HomeNewsBiden, Harris win 2020 election after days-long battle for victory

Biden, Harris win 2020 election after days-long battle for victory

By Madison Heiser
Editor-in-Chief

The Associated Press has called the U.S. presidential race between current President Donald Trump and former Vice President Joe Biden. AP has declared Joe Biden the winner of the election, along with his chosen vice presidential candidate Kamala Harris.
After AP announced the results early on Nov. 7, several media outlets including CBS News, CNN and Fox News followed suit in declaring Biden president-elect. The news came after a close race hinging on votes from key swing states, such as Pennsylvania, Nevada, Georgia, North Carolina and Arizona.
The 2020 presidential race has produced the highest voter turnout in American history, according to Bloomberg. An estimated 159 million voters cast their ballots, comprising nearly 67% of the eligible population, as reported by the U.S. Elections Project. According to CBS News, both candidates surpassed former President Barack Obama’s record for most votes ever received in a presidential election (69.5 million). As of Nov. 17, Biden received approximately 79 million votes, while Trump received approximately 73 million votes.

Marilyn Wills, president of the Tyler/Smith County chapter of the League of Women Voters, shared her thoughts on such a historic occasion.
“The results indicate the immense interest in our government and a higher level of engagement of our citizens,” Wills said. “What we have seen in this election, and something to celebrate, is an increase not only in the energy of voters, but in the number of people who have helped with the election process.”
The results also mark the election of both the first female and first Black vice president to office. Tyler Junior College students Cheyenne McAllister and Sarah Vasquez shared what this occasion meant to them.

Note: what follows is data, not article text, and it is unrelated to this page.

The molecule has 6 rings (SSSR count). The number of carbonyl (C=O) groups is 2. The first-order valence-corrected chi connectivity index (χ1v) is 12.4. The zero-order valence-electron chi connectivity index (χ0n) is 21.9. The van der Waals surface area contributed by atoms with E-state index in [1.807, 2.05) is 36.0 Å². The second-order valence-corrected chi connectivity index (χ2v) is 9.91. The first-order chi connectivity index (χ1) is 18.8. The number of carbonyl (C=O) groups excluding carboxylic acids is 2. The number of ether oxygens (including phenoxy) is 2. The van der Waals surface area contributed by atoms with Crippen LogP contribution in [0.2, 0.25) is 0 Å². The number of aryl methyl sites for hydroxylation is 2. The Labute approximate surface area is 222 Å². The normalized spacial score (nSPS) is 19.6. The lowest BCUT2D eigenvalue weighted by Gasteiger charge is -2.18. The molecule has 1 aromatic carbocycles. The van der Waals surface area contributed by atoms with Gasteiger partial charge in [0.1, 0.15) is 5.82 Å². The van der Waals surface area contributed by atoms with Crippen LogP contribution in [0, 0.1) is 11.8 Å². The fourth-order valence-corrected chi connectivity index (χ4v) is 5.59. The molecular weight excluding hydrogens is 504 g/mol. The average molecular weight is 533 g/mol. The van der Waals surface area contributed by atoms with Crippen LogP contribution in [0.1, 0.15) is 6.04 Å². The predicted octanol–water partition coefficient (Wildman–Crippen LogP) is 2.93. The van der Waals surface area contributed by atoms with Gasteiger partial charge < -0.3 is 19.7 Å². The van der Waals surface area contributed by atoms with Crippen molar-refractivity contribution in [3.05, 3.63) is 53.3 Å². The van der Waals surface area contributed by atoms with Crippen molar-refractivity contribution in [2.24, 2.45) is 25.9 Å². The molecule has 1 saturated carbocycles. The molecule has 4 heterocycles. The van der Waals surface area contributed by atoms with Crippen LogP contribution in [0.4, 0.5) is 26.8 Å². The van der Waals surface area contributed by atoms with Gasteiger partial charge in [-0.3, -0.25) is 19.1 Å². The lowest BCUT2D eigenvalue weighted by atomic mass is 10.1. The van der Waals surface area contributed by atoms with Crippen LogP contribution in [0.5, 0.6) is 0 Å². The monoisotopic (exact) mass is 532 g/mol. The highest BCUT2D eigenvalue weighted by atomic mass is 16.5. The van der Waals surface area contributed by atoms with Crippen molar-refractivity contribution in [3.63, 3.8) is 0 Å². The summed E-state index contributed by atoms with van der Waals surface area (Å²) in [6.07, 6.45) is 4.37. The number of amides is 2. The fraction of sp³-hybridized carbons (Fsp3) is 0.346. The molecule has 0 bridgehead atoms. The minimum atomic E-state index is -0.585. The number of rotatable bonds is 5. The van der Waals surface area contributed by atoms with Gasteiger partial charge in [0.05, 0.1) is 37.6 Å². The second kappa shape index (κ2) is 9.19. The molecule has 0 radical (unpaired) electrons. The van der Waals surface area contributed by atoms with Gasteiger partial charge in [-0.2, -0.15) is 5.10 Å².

“It had a huge significance for me as a woman living in America because she’s the first woman to be voted into this position,” McAllister said. Vasquez furthered that Harris’ election “will be a great historic achievement for women’s rights and for the Black community.”
Although AP and several other news outlets have called the presidential race, President Donald Trump has not conceded the election as of Nov. 17. According to a Reuters report from Nov. 7, Trump has initiated a legal battle challenging vote counts in several key states, citing unfounded claims of voter fraud as the reason behind Biden’s victory.
TJC sophomore Clayton Harp expressed his dissatisfaction over the confusion of the election process.
“I think it could’ve been done better, maybe with a trial when the primaries were around because we knew COVID was going to be a problem with the elections,” Harp said. He also stated that Harris’ election as the first Black female vice president should be celebrated, but “it shouldn’t be why she is qualified for it. Let’s see what she’s done in the past and see if she actually is qualified to be the vice president.”
Despite continuing disputes regarding the legitimacy of the election results, many are advocating the continued involvement in both local and national elections moving forward.
“One important thing to remember about elections is that the local elections are as important to our daily lives as the national elections,” Wills said. “And, not only your vote counts. We also need your interest and your voice to assure officials at local, state and national levels are held accountable.”

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